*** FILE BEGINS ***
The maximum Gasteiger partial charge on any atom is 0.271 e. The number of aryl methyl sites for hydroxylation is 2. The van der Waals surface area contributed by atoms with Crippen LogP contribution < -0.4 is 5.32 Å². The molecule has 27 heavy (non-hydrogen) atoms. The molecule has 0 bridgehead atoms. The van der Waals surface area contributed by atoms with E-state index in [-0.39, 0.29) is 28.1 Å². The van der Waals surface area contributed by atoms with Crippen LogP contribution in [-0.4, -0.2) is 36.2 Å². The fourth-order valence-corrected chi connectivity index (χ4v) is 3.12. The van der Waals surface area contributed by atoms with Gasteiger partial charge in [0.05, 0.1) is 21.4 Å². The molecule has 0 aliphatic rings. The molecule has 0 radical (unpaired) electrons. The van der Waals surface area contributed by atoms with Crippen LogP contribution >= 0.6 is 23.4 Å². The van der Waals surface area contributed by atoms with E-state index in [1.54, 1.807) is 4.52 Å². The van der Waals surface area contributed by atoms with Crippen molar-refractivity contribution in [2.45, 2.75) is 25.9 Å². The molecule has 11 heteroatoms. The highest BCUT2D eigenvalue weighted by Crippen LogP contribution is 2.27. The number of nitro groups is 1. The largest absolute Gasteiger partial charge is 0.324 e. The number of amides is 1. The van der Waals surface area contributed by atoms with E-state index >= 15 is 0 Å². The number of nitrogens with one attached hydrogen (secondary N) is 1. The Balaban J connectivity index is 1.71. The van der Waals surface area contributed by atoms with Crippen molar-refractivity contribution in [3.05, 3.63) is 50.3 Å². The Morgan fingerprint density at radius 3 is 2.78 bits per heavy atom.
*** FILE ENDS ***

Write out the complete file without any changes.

The maximum Gasteiger partial charge on any atom is 0.271 e. The number of aryl methyl sites for hydroxylation is 2. The van der Waals surface area contributed by atoms with Crippen LogP contribution < -0.4 is 5.32 Å². The molecule has 27 heavy (non-hydrogen) atoms. The molecule has 0 bridgehead atoms. The van der Waals surface area contributed by atoms with E-state index in [-0.39, 0.29) is 28.1 Å². The van der Waals surface area contributed by atoms with Crippen LogP contribution in [-0.4, -0.2) is 36.2 Å². The fourth-order valence-corrected chi connectivity index (χ4v) is 3.12. The van der Waals surface area contributed by atoms with Gasteiger partial charge in [0.05, 0.1) is 21.4 Å². The molecule has 0 aliphatic rings. The molecule has 0 radical (unpaired) electrons. The van der Waals surface area contributed by atoms with Crippen LogP contribution >= 0.6 is 23.4 Å². The van der Waals surface area contributed by atoms with E-state index in [1.54, 1.807) is 4.52 Å². The van der Waals surface area contributed by atoms with Crippen molar-refractivity contribution in [2.45, 2.75) is 25.9 Å². The molecule has 11 heteroatoms. The highest BCUT2D eigenvalue weighted by Crippen LogP contribution is 2.27. The number of nitro groups is 1. The largest absolute Gasteiger partial charge is 0.324 e. The number of amides is 1. The van der Waals surface area contributed by atoms with E-state index >= 15 is 0 Å². The number of nitrogens with one attached hydrogen (secondary N) is 1. The Balaban J connectivity index is 1.71. The van der Waals surface area contributed by atoms with Crippen molar-refractivity contribution in [3.05, 3.63) is 50.3 Å². The Morgan fingerprint density at radius 3 is 2.78 bits per heavy atom.